More Mexican Immigrants are Leaving the US than Are Coming In

From 2009 to 2014, 1 million Mexicans and their families (including U.S.-born children) left the U.S. for Mexico, according to the latest data from the Pew Research Report by Ana Gonzalez-Barrera of the Pew Research Center. The report captures trends in recent migration flows between Mexico and the United States. One of the most interesting findings is evidence collected that explains why Mexican immigrants are leaving the US and returning to their home country.

These new findings are based on Pew Research Center estimates using U.S. Census Bureau surveys to measure inflow of Mexican immigrants to the U.S. and the National Survey on Demographic Dynamics (ENADID) from Mexico’s chief statistical agency (INEGI), which measures the number of Mexican immigrants who have moved back to Mexico after living in the U.S. between 2009 and 2014.

Net Migration from Mexico

The Decline in the flow of Mexican immigrants to the U.S. is due to several reasons, including:

  1. The slow recovery of the U.S. economy
  2. Stricter enforcement of U.S. immigration laws, particularly at the U.S.-Mexico border.
  3.  Increased enforcement in the U.S. has led to an increase in the number of Mexican immigrants who have been deported from the U.S. since 2005, according to the U.S. Department of Homeland Security, 2014.

 

Mexican Unauthorized Immigration Population Declines

 

Leaving of Their Own Accord

A majority of the 1 million who left the U.S. for Mexico between 2009 and 2014 left of their own accord, according to the Mexican National Survey of Demographic Dynamics (ENADID).

  1. Reuniting With Family Primary Reason for Return Migration to Mexico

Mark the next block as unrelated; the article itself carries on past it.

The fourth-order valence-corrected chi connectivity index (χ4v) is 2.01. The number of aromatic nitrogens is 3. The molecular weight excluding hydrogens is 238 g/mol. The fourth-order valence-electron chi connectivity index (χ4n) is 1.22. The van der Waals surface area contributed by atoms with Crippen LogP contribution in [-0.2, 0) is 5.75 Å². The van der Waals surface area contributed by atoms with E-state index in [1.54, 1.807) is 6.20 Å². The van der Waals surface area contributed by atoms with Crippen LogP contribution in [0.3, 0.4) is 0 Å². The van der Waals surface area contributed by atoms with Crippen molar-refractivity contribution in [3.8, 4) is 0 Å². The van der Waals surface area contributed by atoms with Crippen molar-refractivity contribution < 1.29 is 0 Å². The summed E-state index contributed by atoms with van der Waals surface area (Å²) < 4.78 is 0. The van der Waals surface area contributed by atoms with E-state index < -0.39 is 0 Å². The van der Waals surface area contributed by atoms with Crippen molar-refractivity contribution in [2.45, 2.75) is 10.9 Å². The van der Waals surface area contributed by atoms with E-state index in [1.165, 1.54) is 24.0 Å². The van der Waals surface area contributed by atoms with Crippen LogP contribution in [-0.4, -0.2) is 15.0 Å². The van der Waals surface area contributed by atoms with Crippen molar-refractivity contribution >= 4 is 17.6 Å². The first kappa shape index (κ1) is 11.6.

From 2009 to 2014, 1 million Mexicans and their families (including U.S.-born children) left the U.S. to move to Mexico.

  1. 61% of Mexicans who in 2009 were living in the U.S. and by 2014 returned to Mexico said they had moved back either to reunite with family or to start a family.
  2. 14% said they had been deported from the U.S.,
  3. 6% gave employment reasons (either to look for a job or because they found a job in Mexico).
  4. Lack of work in the U.S. was a more important reason for the 180,000 return migrants who lived in Mexico in 2009, left for the U.S. after that, and came back to Mexico between 2009 and 2014.
  5. 25% of recent returnees said the main reason was their inability to find a job,

Mexicans Views of Life North of the Border:

  1. 48% of adults in Mexico believe life is better in the U.S.
  2. A growing number says it is neither better nor worse than life in Mexico.
  3. 33% of adults in Mexico say those who move to the U.S. lead a life that is equivalent to that in Mexico.
  4. Asked about their willingness to migrate to the U.S., 35% say they would move to the U.S. if they had the opportunity and means to do so.
  5.  20% of adults in Mexico would do so without authorization.

Is Mexico Still the Largest Source of New Immigrants to the U.S.?

Immigration from China and India to the U.S. has increased steadily, while immigration from Mexico has declined sharply.